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The state tourism revenue increases
IN THE MIDST of economic doldrums when domestic tourism rose nationally just 1.7 percent, visits to Virginia jumped 8.1 percent. That's what Gov. Bob McDonnell calls "an instant revenue generator"--and a clue to what's a good bet for investment by local governments.
The report, generated by the U.S. Travel Association and released by the Virginia Tourism Corporation (charged with marketing the state domestically and internationally) shows that domestic travelers (overnight visitors or day-trippers who traveled more than 50 miles) spent $20.4 billion in the state in 2011, supporting 207,000 jobs and generating $1.32 billion in state and local tax revenue. Their top destinations were Arlington, Fairfax, and Loudoun counties; Virginia Beach; and Henrico County.
What about "America's Most Historic City"? Fredericksburg travel expenditures (i.e., what tourists spend on gas, food, lodging, etc.) were up 8.1 percent last year over 2010; state tax revenue from tourism in the city rose 3.2 percent while city tax revenue was up 3.1 percent. The surrounding counties saw increases as well: Spotsylvania tourism expenditures rose 6.2 percent while Stafford visitors spent 5.4 percent more.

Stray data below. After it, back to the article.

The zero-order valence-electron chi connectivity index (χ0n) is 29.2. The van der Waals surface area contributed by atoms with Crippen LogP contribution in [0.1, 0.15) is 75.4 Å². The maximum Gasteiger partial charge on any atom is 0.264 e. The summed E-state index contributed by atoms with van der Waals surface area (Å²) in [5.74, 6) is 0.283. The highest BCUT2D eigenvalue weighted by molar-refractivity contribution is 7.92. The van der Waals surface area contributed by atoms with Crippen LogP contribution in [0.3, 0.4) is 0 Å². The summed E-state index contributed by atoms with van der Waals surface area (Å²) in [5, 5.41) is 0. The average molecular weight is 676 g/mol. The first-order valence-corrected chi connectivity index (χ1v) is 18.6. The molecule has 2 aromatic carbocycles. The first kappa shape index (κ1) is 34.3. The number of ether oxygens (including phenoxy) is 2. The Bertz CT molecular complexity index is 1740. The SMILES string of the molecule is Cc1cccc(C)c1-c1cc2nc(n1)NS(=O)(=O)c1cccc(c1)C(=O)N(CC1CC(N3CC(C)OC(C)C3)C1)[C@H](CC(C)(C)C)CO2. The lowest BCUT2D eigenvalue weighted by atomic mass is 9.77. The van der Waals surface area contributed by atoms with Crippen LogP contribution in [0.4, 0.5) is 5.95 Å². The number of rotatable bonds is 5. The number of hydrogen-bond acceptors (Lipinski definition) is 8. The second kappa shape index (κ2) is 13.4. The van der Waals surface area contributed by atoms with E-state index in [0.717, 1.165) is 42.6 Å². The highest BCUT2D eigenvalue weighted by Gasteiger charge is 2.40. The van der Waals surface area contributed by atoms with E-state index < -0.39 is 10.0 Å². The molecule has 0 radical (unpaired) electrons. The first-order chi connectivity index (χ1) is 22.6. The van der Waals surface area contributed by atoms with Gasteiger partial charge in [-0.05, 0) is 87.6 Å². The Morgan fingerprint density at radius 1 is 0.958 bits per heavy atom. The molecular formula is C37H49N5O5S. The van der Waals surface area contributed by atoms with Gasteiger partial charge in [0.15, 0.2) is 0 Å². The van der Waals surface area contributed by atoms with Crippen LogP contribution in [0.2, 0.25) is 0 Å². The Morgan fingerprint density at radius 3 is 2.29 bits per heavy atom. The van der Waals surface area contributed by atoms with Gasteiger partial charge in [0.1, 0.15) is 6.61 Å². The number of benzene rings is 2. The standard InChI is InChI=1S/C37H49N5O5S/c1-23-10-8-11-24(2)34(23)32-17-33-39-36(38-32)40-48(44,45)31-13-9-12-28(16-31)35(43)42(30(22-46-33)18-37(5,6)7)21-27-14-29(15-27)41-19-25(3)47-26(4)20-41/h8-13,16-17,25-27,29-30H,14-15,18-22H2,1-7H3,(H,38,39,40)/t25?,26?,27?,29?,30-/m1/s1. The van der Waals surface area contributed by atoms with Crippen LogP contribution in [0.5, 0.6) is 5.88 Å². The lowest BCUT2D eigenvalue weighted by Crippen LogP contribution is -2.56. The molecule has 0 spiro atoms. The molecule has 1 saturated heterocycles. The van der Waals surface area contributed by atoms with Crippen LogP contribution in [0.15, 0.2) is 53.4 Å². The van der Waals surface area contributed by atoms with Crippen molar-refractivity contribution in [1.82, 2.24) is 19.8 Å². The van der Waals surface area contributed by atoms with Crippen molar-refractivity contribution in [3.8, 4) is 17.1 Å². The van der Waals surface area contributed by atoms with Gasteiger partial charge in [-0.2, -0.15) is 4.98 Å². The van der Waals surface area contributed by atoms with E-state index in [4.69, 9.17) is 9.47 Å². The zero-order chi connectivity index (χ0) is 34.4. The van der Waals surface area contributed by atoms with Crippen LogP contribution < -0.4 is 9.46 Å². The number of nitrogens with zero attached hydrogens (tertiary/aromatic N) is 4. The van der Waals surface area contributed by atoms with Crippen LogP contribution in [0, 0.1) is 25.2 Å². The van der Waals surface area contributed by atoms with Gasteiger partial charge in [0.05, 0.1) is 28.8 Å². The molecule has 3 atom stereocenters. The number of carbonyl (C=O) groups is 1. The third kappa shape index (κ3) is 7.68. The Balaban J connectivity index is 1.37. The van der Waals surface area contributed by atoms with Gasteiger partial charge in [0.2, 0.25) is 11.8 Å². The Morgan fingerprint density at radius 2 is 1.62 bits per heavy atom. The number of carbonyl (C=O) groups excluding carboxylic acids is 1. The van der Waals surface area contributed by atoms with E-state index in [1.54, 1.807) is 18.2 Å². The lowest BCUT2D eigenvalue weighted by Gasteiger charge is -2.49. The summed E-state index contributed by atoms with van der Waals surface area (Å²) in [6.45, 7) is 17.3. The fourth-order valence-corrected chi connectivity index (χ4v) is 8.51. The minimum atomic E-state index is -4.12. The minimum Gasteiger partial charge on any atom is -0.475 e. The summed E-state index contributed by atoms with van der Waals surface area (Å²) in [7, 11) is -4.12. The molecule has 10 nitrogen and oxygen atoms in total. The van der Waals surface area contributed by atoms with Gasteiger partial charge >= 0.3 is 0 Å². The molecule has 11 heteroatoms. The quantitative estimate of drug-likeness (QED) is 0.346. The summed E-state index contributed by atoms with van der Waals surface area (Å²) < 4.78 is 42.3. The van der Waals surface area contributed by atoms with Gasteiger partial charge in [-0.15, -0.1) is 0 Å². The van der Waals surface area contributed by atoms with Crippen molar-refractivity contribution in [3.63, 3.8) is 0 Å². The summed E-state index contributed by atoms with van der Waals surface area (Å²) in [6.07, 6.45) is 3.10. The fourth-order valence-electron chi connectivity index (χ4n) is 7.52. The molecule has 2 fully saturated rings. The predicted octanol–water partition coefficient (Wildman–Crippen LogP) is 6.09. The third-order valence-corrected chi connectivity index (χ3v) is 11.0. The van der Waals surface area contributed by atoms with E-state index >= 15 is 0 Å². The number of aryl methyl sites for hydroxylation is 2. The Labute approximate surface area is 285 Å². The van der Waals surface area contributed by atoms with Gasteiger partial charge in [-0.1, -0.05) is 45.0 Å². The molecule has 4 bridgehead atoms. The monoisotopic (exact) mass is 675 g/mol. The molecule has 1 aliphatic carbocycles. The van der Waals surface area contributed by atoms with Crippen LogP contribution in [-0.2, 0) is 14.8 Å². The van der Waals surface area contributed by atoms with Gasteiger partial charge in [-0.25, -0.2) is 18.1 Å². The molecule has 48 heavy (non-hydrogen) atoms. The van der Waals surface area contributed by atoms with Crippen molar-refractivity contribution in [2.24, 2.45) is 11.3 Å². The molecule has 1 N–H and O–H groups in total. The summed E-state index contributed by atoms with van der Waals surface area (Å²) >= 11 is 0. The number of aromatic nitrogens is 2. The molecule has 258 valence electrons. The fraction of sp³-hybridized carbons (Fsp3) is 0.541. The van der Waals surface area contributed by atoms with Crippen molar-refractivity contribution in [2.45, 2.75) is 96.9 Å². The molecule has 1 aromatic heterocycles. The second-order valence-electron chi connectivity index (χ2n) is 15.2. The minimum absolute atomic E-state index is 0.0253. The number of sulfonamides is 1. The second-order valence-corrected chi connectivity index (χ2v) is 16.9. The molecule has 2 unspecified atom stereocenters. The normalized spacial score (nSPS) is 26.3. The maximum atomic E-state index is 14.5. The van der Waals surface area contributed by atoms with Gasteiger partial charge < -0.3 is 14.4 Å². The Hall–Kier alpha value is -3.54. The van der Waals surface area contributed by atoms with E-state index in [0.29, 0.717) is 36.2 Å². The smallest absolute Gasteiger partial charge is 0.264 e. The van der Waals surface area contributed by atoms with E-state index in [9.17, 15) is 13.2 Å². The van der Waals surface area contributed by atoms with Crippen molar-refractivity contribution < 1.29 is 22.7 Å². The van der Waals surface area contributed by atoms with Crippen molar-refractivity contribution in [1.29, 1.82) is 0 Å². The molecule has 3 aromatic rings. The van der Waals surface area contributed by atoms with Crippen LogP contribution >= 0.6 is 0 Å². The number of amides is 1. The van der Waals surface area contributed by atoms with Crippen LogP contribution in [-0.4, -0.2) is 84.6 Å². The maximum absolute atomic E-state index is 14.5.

If tourism-related spending was up 8.1 percent, why was the increase in state and local tax revenue proportionately so much less? Part of the total of what tourists spent was due to the jump in gas prices: In December 2010, gasoline in Virginia averaged $2.80 per gallon. By the end of 2011, it had risen to $3.41 per gallon. But gas is taxed differently from, say, a hotel room, and the General Assembly's resistance to raising the gas tax suppresses that factor when it comes to total tourism tax revenue.
Nevertheless, there's a lot in this report from which localities can learn. To put it simply, tourism pays off in revenue and jobs. In fact, travel is the fifth largest non-agricultural employment sector of the state. So finding ways to capture the imagination of people in other parts of the United States and turning them into tourists will help the local economy.